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Floyd County Air Quality Index

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Dining with Diabetes 2024

Opioid Rescue Kit Locations in Floyd County

In a collaborative effort with the City of New Albany, the Floyd County Health Department led by Dr. Tom Harris, the Floyd County Health Officer, has provided the New Albany Police Department with Narcan. Narcan is an opioid antagonist that binds to opioid receptors in the brain to reverse the effects of an opioid overdose. One hundred and fifty doses of Narcan have been provided to the NAPD by the Health Department. Jennifer Kramer, a Public Health Nurse with the FCHD, trained officers in the use of the lifesaving drug. Efforts by the FCHD to combat the ongoing opioid epidemic also include a partnership with Our Place Drug and Alcohol Services and the placement of Opioid Rescue Boxes around Floyd County. The locations of the boxes, which are accessible to anyone, are listed below.

Mounted boxes of the medication can be found in the following locations in Floyd County:

  • St. Marks United Church of Christ— 222 E Spring Street, New Albany
  • Floyd County Token Club— 506 Pearl Street, New Albany
  • Pints and Union—114 East Market Street, New Albany
  • The Hitching Post – 115 West Market Street, New Albany
  • Nomad Church Collective— 1423 East Oak Street, New Albany
  • Our Place Drug and Alcohol Education Services—400 East Spring Street, New Albany
  • Floyd County Health Department—1917 Bono Road, New Albany
  • Sojourn Church—2023 Ekin Avenue, New Albany
  • Floyd County Public Library—180 West Spring Street, New Albany
  • Indiana University Southeast – In each of the Student Lodges
  • Wesley Chapel UMC – 2100 Highway 150, Floyds Knobs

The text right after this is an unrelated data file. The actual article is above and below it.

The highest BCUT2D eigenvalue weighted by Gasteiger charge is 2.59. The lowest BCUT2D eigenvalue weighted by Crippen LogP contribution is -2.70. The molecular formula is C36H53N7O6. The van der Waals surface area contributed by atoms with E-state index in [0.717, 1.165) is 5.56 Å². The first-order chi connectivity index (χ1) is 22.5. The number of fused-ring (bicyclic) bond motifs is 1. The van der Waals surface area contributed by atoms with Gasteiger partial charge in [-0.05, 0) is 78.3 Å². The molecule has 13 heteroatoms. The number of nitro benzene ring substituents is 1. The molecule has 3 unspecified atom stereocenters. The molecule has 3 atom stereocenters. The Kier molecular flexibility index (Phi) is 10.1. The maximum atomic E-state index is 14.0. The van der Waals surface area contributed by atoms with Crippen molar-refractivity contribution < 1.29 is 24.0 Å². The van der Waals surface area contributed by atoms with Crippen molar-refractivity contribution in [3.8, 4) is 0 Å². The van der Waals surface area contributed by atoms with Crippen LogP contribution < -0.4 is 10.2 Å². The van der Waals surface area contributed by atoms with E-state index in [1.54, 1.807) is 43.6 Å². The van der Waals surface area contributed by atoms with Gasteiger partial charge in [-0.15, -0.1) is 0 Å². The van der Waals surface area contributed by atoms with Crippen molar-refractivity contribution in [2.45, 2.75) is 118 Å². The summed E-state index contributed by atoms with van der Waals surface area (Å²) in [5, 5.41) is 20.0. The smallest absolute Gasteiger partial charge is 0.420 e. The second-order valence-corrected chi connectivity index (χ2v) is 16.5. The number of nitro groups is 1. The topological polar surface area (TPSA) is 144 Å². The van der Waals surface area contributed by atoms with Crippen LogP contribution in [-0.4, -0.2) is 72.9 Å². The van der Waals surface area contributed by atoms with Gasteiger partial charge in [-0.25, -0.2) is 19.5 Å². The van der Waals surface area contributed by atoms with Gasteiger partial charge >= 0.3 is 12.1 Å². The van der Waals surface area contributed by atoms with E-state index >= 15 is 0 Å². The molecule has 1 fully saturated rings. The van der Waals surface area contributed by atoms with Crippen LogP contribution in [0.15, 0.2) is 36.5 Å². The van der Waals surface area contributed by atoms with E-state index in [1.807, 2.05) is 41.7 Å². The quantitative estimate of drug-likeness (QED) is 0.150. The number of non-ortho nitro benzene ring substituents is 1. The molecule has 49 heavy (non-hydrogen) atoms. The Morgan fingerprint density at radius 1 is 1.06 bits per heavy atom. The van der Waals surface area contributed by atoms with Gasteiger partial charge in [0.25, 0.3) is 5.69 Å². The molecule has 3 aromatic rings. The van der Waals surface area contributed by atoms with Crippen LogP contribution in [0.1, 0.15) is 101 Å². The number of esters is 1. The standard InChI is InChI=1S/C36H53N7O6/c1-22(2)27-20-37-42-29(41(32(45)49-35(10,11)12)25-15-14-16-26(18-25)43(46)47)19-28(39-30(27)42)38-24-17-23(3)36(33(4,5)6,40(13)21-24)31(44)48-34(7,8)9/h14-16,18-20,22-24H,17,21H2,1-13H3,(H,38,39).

• St. John’s United Presbyterian - 1307 E. Elm Street, New Albany
  • Southern Indiana Homeless Coalition Office – 1218 E Oak Street, New Albany

Lead Testing in Floyd County Under New State Law

The Floyd County Health Department is making local residents aware of the importance of lead testing for children following the enactment of House Enrolled Act 1313, which requires all healthcare providers to offer lead testing to all children at their one- and two-year checkups, or as close as possible to those appointments. Providers also are required to offer testing to any child age 6 or younger who does not have a record of a prior blood lead test.

Parents and guardians seeking information about how to find lead testing can contact Floyd County Health Department at (812) 948-4726, call their healthcare provider or visit for resources.

Lead exposure can damage the brain and nervous system, causing slowed growth and development, learning and behavior problems, issues with hearing and speech, impulsivity, nausea, and other debilitating effects.]It is more toxic to the unborn and younger children, though it can negatively impact adults as well. Early intervention, including proper nutrition and removal of sources of lead exposure, can lower lead levels in individuals.

Children who live in homes built before 1980 have a greater chance of experiencing lead poisoning. The chipping and peeling of lead paint being mixed with dust makes these older homes hazardous to children. Of the homes in Floyd County, an estimated 45% were built before 1980. Other common sources of lead are contaminated soil, drinking water, and, occasionally, children’s toys and jewelry. Children also can be exposed if an adult in the home works in an industry or has a hobby that involves lead or through items like reclaimed barn wood that could contain old paint.

Children with blood lead levels between 3.5 and 4.9 mcg/dL and their families receive education about risks and parents are advised to test siblings. Children with a confirmed level of 5 or above are enrolled in case management, and families of these children are encouraged to allow health department staff to do a home risk assessment, which includes discussing potentially leaded objects and surfaces and identifying educational, nutritional, and developmental support services that may be available to the child. The home assessment will also test surfaces to determine where lead hazards may exist and help the family determine how to best address those.